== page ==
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Bank steps up investor selection procedure
By Xu Dashan (China Daily)
Updated: 2004-04-15 08:41

The Bank of China revealed yesterday it is speeding up the process of selecting company investors to take a stake in its initial public offering, and will choose all of them by the end of June.

Wang Zhaowen, a spokesman for the nation's biggest foreign exchange bank, said it was in discussions "with a number of overseas investors about the sale."

Strategic investors would be expected to both contribute advanced management experience and improve the bank's corporate governance, Wang said.

The Bank of China and the China Construction Bank, which won a US$45 billion bail-out from the government in late December, were chosen by the central government for a pilot project to turn them into joint stock banks.

The China Construction Bank plans to go public before the end of this year, while the Bank of China will make its market debut in 2005.

China Construction Bank President Zhang Enzhao said his bank intended to list its shares simultaneously on the mainland, Hong Kong and New York.

But Bank of China spokesman Wang said it had not yet decided where it would be listed.

"Work has proceeded smoothly so far this year on the Bank of China's shareholding reform," Wang said.

The  bank's  business, organizational structure, management procedures, information technology and human resources are currently undergoing  major restructuring.

The focus is to ensure that both the market and consumers are more satisfied with the bank's services.

The Bank of China notched up an operating profit of 17.4 billion yuan (US$2.1 billion) in the first quarter of this year, a 3.8 billion yuan (US$457 million) or 28 per cent year-on-year rise, said spokeswoman Zhou Ning.

The bank earned an operating profit of 57 billion yuan (US$6.9 billion) last year, before setting aside provisions for bad assets, an increase of 4.8 billion yuan (US$573.4 million) or 9.11 per cent compared with 2002.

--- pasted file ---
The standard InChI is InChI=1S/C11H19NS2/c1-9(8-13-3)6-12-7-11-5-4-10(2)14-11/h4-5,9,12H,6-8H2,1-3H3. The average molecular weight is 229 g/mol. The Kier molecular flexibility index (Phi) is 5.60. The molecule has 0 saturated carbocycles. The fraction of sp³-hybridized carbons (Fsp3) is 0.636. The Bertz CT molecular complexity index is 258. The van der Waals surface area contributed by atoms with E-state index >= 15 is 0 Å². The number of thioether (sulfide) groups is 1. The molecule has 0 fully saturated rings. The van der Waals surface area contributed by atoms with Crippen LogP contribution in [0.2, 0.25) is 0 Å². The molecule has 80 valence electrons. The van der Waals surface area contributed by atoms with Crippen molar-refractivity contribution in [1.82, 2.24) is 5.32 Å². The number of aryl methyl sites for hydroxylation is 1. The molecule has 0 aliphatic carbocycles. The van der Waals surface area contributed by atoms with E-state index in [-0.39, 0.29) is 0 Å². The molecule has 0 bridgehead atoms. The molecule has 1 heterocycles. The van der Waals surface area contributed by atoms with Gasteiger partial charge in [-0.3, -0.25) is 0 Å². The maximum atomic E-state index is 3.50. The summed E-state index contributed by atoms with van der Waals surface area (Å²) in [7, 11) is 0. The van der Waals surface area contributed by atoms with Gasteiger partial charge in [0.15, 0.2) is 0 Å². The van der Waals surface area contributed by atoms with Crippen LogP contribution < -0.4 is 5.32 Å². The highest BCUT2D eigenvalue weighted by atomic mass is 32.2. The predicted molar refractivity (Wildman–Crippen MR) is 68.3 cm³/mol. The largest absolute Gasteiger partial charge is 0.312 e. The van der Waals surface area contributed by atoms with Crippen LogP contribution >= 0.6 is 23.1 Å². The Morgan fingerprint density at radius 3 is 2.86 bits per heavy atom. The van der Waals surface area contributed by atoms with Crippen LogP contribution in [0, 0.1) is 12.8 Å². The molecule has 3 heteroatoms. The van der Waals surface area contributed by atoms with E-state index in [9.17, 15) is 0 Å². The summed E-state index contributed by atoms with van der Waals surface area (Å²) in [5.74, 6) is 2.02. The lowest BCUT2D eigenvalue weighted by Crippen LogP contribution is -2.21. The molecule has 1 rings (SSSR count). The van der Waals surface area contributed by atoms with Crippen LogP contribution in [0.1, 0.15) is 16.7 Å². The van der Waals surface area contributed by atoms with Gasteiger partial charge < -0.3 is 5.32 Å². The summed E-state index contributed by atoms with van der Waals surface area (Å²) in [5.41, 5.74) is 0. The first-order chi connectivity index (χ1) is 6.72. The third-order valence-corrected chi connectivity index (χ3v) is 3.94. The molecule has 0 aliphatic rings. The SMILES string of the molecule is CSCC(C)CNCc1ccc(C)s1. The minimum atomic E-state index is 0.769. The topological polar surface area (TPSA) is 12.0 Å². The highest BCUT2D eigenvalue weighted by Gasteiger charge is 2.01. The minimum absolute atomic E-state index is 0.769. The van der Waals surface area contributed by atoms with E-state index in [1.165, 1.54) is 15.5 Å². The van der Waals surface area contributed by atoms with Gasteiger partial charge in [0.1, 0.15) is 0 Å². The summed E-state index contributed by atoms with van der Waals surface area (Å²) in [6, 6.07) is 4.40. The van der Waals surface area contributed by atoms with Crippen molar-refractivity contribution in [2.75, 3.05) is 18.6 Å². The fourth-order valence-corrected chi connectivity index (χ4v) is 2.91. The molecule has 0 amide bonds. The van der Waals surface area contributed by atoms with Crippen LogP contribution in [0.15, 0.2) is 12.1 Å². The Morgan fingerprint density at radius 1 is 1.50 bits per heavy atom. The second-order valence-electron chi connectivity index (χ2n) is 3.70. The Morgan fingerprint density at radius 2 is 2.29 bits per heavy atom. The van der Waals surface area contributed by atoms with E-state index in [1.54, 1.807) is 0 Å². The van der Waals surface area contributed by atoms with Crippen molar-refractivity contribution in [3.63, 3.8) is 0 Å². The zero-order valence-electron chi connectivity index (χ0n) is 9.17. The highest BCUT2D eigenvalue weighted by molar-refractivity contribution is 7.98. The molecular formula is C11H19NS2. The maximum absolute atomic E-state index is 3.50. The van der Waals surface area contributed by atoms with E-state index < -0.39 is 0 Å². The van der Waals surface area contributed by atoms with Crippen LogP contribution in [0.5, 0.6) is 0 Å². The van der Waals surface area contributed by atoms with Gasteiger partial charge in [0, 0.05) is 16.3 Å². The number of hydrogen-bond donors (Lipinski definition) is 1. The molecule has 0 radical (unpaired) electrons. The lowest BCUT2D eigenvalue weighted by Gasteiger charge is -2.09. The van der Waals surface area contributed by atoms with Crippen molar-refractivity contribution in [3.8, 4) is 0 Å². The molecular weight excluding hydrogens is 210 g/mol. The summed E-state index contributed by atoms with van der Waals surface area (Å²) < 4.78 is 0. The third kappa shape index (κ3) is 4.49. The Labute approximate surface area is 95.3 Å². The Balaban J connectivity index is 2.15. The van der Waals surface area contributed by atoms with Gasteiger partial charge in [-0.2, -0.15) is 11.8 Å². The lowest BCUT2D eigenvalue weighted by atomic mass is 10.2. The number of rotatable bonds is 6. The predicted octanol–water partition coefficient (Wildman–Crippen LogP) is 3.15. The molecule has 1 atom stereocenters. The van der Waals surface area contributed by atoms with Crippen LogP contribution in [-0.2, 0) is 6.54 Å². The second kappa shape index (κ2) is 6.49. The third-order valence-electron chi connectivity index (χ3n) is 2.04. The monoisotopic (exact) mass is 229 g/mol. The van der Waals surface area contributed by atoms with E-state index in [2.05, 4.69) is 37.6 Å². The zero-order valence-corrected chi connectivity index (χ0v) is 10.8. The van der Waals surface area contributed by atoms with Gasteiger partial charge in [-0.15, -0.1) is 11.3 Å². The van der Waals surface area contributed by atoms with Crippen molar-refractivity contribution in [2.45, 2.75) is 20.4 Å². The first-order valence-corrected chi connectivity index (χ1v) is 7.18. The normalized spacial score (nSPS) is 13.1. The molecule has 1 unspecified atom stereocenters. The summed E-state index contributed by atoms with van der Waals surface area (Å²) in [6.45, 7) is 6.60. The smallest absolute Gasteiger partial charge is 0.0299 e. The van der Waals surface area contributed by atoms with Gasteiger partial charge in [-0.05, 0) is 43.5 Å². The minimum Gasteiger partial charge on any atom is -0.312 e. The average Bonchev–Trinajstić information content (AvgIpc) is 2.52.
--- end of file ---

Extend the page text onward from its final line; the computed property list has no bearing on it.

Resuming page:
The bank's outstanding amount of non-performing credit stood at 342.4 billion yuan (US$41.3 billion) by the end of March, a 9.4 billion yuan (US$1.1 billion) decrease from the end of last year, Zhou added.

The bank's non-performing credit ratio was 14.84 per cent by that time, a fall of 1.44 percentage points.

Experts commented that the Bank of China's increased operating profits and lower non-performing credit ratio were good news for the State-owned lender.

China's four largest State-owned banks will have to sharpen their competitive edge before the end of 2005, when foreign banks will have unfettered market access under China's World Trade Organization commitments.

Wang Zhao, a researcher at the State Council Development Research Centre, said the banks "will have to lower the rate of non-performing loans (NPLs), get rid of historical financial burdens and raise their capital adequacy to international standards."

Commercial banks' capital adequacy ratio will have to reach 8 per cent, the minimum required by the Basel Capital Accord reached by international banking managers, according to the nation's commercial bank law.

Wang stressed that this goal will have to be achieved before China's commercial banks, especially the big four, get listed.

Chinese banks usually write off their NPLs by using bad loan reserves taken from their profits.

And increased profits mean they can write off those NPLs more quickly, Wang pointed out.

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